British Minister of Trade, Liam Fox, said in Cairo, this week, that the United Kingdom aims to become the largest investor of the Group of Seven (G7) in North Africa and Egypt by 2022.
The intention was revealed along the sidelines of a meet with Egypt’s Trade Minister and Minister and Investment, Amr Nassar and Sahar Nasr, respectively, to discuss fresh investment opportunities between the countries, in the wake of repeated collaborations.
Arguably, the United Kingdom is already one of the largest investors in the North African country.
Sahr, in an April discussion with the U.K. Department for International Development Permanent Secretary, Matthew Rycroft, did mention that the 1,816 U.K. companies operating in Egypt have a total investment of USD 46 Bn in the country – no investor else comes that close. Notwithstanding these impressive figures, Sahr pushed for more strategic collaboration between both countries.
Per a May 18 released statement from Egypt’s Chamber of Commerce, British investments in the country had reached USD 5.6 Bn via implementing projects.
Revealed by the Minister of Industry and Foreign Trade, Tarek Kabil, the information was hotted on by an emphasis on the essence of enhancing strategic partnerships between Egypt and Britain.
February 2018, the U.K. trade envoy to Egypt, Jeffrey Donaldson arrived in Cairo, marking the largest British trade delegation to the North African country in almost two decades.
The five-day visit, according to the British Embassy in Cairo, was aimed at improving the sectors of oil, gas, education, infrastructure, and health in the “cradle of civilization.”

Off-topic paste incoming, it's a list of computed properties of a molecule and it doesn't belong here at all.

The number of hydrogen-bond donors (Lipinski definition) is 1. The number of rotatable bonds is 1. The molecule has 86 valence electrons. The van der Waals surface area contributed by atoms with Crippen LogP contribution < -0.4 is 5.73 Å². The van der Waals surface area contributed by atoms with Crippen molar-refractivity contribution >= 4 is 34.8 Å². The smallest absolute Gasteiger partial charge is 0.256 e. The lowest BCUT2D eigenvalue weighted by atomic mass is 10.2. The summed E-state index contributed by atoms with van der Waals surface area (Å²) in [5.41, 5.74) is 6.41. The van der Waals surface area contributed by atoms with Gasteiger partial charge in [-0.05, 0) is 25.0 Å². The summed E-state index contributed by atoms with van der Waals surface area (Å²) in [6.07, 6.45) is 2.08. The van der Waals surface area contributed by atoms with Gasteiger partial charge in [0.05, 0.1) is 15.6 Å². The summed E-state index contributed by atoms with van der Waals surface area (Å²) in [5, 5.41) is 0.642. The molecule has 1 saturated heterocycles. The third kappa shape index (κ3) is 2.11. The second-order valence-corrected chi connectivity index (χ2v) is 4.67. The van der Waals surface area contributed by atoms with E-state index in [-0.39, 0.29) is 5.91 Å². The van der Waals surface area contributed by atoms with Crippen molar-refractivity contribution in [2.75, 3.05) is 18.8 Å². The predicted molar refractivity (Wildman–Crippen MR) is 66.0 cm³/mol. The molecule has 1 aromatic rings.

All looking for investment opportunities in Egypt, the delegation comprised 33 companies from the Scottish Development International, six companies from the Energy Industries Council, 14 companies from the transport and healthcare sectors and four firms hugely focusing on the education sector. The 50-plus companies included repeat investors such as Bombardier, Mott MacDonald, and GlaxoSmithKline, as well as first-time investors.
Since 2011, British firms such as the CDC Group, Unilever Group, and B.P., have pumped funds to the tune of USD 30 Bn in a range of essential projects across the Arab Republic of Egypt. The investments have spanned drug manufacturing, solar energy, financial services, and telecommunications, among others.
The strategic partnership between the two countries, is in part, in the light of studying their future relationship regarding Brexit. The amalgam of the words “British” and “exit,” Brexit describes the withdrawal of the U.K. from the European Union, introduced by a vote by the British electorate to leave the body with a percentage of 51.9.
Given the nature of investments already on ground in Egypt, and also in its neighboring countries, the U.K’s vision to become the largest investor in North Africa by 2022 is achievable. Case in point, Egypt is the most populated Arab country in the Middle East and the third most populous in North Africa.
However, Prime Minister Theresa May is to step down next month as per unyielding efforts to deliver Brexit. Regardless, Brexit or not, Egypt remains Britain’s strongest ally in Africa.
The investments so far have contributed to the development of the North African country’s economy, currently expected to be at USD 270 Bn this quarter.
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